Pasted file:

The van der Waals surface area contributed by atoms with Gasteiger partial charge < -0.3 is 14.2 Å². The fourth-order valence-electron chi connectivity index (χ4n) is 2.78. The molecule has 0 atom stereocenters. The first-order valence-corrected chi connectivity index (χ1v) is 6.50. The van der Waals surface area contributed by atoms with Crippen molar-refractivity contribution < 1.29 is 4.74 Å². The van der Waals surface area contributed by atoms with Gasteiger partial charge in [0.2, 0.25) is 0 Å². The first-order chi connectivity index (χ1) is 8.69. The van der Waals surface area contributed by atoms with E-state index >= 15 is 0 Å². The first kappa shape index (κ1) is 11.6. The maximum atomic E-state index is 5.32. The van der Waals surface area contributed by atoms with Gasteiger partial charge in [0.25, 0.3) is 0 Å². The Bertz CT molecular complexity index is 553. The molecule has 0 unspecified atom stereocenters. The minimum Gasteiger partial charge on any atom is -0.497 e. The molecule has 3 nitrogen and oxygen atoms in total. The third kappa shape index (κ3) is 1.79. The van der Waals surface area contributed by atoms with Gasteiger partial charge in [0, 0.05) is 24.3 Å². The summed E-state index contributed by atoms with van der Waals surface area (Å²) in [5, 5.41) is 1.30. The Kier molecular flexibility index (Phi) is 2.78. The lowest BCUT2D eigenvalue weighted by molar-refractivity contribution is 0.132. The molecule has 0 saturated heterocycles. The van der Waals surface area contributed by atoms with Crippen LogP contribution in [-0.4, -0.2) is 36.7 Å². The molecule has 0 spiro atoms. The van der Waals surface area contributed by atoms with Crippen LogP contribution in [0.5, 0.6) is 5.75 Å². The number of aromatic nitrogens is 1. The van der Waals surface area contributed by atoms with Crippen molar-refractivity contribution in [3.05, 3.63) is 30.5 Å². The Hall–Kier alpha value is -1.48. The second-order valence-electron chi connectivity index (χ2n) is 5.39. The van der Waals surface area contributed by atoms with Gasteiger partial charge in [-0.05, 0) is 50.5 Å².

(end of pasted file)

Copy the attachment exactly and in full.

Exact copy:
The van der Waals surface area contributed by atoms with Gasteiger partial charge < -0.3 is 14.2 Å². The fourth-order valence-electron chi connectivity index (χ4n) is 2.78. The molecule has 0 atom stereocenters. The first-order valence-corrected chi connectivity index (χ1v) is 6.50. The van der Waals surface area contributed by atoms with Crippen molar-refractivity contribution < 1.29 is 4.74 Å². The van der Waals surface area contributed by atoms with Gasteiger partial charge in [0.2, 0.25) is 0 Å². The first-order chi connectivity index (χ1) is 8.69. The van der Waals surface area contributed by atoms with E-state index >= 15 is 0 Å². The first kappa shape index (κ1) is 11.6. The maximum atomic E-state index is 5.32. The van der Waals surface area contributed by atoms with Gasteiger partial charge in [0.25, 0.3) is 0 Å². The Bertz CT molecular complexity index is 553. The molecule has 0 unspecified atom stereocenters. The minimum Gasteiger partial charge on any atom is -0.497 e. The molecule has 3 nitrogen and oxygen atoms in total. The third kappa shape index (κ3) is 1.79. The van der Waals surface area contributed by atoms with Gasteiger partial charge in [0, 0.05) is 24.3 Å². The summed E-state index contributed by atoms with van der Waals surface area (Å²) in [5, 5.41) is 1.30. The Kier molecular flexibility index (Phi) is 2.78. The lowest BCUT2D eigenvalue weighted by molar-refractivity contribution is 0.132. The molecule has 0 saturated heterocycles. The van der Waals surface area contributed by atoms with Crippen LogP contribution in [-0.4, -0.2) is 36.7 Å². The molecule has 0 spiro atoms. The van der Waals surface area contributed by atoms with Crippen LogP contribution in [0.5, 0.6) is 5.75 Å². The number of aromatic nitrogens is 1. The van der Waals surface area contributed by atoms with Crippen molar-refractivity contribution in [3.05, 3.63) is 30.5 Å². The Hall–Kier alpha value is -1.48. The second-order valence-electron chi connectivity index (χ2n) is 5.39. The van der Waals surface area contributed by atoms with Gasteiger partial charge in [-0.05, 0) is 50.5 Å².